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Cameron Turtle in the lab. (Photo via UW)

Earlier this week, two University of Washington seniors were named Rhodes Scholars for 2012, making the UW the only public university in the country with two students to receive the honor this time around. The students are Byron Gray, a triple-major in political science, law, societies and justice; and Cameron Turtle, a bioengineering major.

We talked with Turtle via email this week to find out more about his background, his studies and his plans in bioengineering.

How old are you and where did you grow up? I am currently twenty-one years old and will be twenty-two by the time I leave for Oxford. Unlike many of the Rhodes Scholars, I have not skipped in years of schooling up to this point.

I was born in Edmonton, Alberta, Canada and lived in Winnipeg, Manitoba, Canada until I was seven when my father was hired as a professor of finance at Washington State University in Pullman, Washington. Pullman is a small college town with a population of about 30,000 (the majority of which is students). I attended Franklin Elementary School, Lincoln Middle School, and Pullman High School. As it was a relatively small school I was able to participate in a wide variety of activities. Of foremost importance was my participation in Math Team, led by Dr. Linda Moore. I also found great pleasure and opportunity for leadership in athletics. I was a four-year-three-sport athlete and captain of our football, basketball, and track teams my senior year.

Within the field of bioengineering, what is your primary area of focus? What interests you about bioengineering, and what do you see as the long-term promise of the field?  My primary area of focus in the field of bioengineering is cardiac regenerative medicine. I have conducted the majority of my undergraduate research in Dr. Michael Regnier’s lab which aims to understand the cellular and molecular mechanisms of cardiac function and dysfunction in order to design novel therapeutics. My primary area of focus has been the assessment of engineered protein variants that can alter, and potentially improve, cardiac function in a variety of conditions. I have also been involved in investigations of cell therapy to treat myocardial infarction (heart attack). I aim to continue this type of work during my time at Oxford, likely working under Dr. Hugh Watkins.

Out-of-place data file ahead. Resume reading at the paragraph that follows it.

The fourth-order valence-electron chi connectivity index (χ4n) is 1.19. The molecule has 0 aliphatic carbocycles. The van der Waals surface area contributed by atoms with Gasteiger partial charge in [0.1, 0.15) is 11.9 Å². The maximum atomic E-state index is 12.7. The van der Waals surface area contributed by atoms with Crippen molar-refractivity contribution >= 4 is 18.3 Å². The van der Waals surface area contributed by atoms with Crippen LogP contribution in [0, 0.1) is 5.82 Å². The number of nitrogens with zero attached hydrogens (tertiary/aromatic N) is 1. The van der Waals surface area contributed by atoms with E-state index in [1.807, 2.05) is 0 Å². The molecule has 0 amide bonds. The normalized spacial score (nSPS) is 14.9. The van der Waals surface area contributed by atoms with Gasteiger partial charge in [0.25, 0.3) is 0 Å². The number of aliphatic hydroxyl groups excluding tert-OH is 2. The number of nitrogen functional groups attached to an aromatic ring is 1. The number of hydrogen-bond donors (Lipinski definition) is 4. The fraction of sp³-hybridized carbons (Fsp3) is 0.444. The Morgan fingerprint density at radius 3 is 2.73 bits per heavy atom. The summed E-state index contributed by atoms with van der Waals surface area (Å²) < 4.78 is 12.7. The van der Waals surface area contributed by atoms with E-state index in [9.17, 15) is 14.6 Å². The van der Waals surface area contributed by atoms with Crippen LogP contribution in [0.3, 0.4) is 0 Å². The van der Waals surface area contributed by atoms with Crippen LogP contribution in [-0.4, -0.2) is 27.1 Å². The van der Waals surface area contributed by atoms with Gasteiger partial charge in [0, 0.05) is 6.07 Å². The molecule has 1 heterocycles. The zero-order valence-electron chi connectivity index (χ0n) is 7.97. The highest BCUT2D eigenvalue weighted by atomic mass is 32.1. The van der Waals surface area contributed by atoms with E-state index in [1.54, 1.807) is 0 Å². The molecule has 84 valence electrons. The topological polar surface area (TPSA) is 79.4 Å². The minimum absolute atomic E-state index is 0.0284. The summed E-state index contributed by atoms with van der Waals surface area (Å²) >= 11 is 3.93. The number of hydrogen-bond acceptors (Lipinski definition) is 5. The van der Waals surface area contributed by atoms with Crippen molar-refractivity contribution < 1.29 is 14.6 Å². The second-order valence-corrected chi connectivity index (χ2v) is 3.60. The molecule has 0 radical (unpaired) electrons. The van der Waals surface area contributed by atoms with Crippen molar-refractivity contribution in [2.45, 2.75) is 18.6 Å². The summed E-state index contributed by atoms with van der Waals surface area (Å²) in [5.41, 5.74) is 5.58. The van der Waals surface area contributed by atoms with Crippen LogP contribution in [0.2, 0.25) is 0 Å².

My interest in bioengineering arose as I saw an opportunity to use my skills in science and mathematics to directly impact the field of medicine. Though many undergraduate bioengineers are interested in pursuing medical degrees following their graduation, my goal is to develop tools and techniques that can improve options faced by patients. I am particularly interested in gene and cell therapy strategies that offer potentially curative solutions for many cardiac disorders.

How does it feel to be a Rhodes Scholar, and what do you hope to accomplish at Oxford? Being named a Rhodes Scholar is an incredible honor that I have not yet been able to fully appreciate. The award demonstrates a trust in my preparation and potential for success that will inspire my years at Oxford.

During my time at Oxford I hope to supplement my background in cardiac mechanics with novel skills in stem cell culture, differentiation, and application in cardiac medicine. I also look forward to building a network of colleagues with whom I may collaborate during my career. Outside of academics I hope to explore London and the rest UK and gain an appreciation for a culture that I have yet to experience.

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